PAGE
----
A quotation from Basho, the sixteenth century Zen Buddhist monk and poet, adorns The Gathering’s inlay sleeve: I like to wash / The dust of the world / In the droplets of dew. Basho, of course, is most famous for his haiku: Listen! A frog / Jumping into the stillness / Of an ancient pond. This album is anything but plop! Listening to Hay’s amazing collection of instrumental six-string and twelve-string acoustic guitar suites, one is struck by his Basho-like attention to the beauty of nature. There is a pastoral feel to his inventive and immersive oeuvre; the result of quiet contemplation, time spent reflecting on the wonders of creation.
The Fly Fisherman and The Trout has a hypnotic harmonium drone accompanying Hay’s irresistible guitar, whose deft action casts a filament of golden thread out above the glistening water. His lure is a Baetis, that ‘Blue-Winged Olive’ mayfly that is like munchies to the trout. Watch that critter flitter and flutter, swooping and swooning its hypnotic dance of delight.
Influenced by American Primitive guitarists like John Fahey and Leo Kottke, Hay displays a relaxed virtuosity that from his riparian repose is deeply seductive. Toby conjures an entrancing sound-suite on Sketches of a Roman Fort whose ruins at Dolau Gaer stand near the home of this native of Rhayader and which have always fascinated him. Like Iain Sinclair wandering down the Roman Road in Lights Out For The Territory, but armed with a guitar instead of a notebook, this psychogeographer who revels in “deep-time history ” creates a picture of the lives of the Roman soldiers who must have stood on that wet, Welsh hillside dreaming about the warmth of Italy, longing for wine, their freezing feet in sandals. Hay’s feet are planted in the 21st century, his mind mapping the terrain, which he marks out with regimented chords supported by a rousing fiddle and cello part that brings to mind the Penguin Café Orchestra at their finest. You can picture Gluteus Maximus and his illustrious cohort. Yes, I hear you say… but apart from the aqueduct, sanitation, the roads, irrigation, medicine, education, wine, public baths, public order, the fresh water system and public health, what have the Romans ever done for us?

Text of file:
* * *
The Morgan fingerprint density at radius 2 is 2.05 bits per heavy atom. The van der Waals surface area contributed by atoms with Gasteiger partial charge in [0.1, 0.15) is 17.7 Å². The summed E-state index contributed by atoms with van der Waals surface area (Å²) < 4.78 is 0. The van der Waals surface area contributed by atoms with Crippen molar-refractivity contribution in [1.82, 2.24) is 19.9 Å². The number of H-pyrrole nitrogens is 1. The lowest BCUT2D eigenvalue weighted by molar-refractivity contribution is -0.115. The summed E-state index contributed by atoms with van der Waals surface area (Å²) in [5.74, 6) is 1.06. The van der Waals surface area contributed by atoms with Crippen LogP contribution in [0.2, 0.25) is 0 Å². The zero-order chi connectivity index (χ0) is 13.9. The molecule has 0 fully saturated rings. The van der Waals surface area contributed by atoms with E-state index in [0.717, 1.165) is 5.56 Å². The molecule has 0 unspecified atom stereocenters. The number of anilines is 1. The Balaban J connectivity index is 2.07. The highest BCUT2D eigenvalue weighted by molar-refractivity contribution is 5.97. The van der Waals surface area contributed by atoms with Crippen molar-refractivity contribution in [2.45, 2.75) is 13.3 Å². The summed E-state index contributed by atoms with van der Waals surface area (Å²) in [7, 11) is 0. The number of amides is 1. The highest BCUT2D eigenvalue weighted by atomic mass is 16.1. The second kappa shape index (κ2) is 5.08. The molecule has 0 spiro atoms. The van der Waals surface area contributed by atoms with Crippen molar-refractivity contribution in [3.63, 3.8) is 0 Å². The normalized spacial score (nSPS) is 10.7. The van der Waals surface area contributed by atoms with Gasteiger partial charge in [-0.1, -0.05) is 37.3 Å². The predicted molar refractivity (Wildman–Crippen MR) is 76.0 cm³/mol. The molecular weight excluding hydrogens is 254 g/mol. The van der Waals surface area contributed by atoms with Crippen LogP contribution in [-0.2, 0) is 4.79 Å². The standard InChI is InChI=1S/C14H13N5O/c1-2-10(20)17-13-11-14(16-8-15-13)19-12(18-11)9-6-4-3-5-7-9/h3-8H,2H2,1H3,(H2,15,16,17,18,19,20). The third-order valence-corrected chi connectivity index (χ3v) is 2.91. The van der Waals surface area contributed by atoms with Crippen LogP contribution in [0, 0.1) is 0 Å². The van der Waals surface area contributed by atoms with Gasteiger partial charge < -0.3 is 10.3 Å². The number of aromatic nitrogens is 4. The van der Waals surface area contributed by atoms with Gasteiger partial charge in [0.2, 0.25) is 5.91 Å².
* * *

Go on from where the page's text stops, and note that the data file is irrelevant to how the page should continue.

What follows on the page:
Black Brook is a stream that runs near the Roman fort, and for this delight Hay utilises a 1930’s arch-top guitar, which he says “is a strange instrument that seems to have music in it already. You just have to let it out.” Strange, but truly mesmerising. Hay’s neural pathways would be a filigree of phosphorescence, if you looked at his noggin under an MRI scanner, during The Gathering, the title track and a composition about bringing the flock down off the hills, herding them with horse and quad-bike, this exotic pattern reflected by his delicate picking that soothes and delights.
Like Starlings in glorious flight, not questioning, just breathing in our precious atmosphere, that is “when a man is capable of being in uncertainties, mysteries, doubts, without any irritable reaching after fact & reason” said Keats, describing a state of mind he called negative capability, namely when one is open and receptive to the glory and the beauty of nature; wandering inside “the Penetralium of mystery”, that is when the secrets are revealed. That is when we begin to see beyond the gossamer-thin veil that separates us from eternity. After bathing in this exquisite selection (like that frog) I’m positive that Toby Hay has travelled deep within the Penetralium and knows, like Keats and Basho, that the path to enlightenment, begins in the green gardens of tranquillity.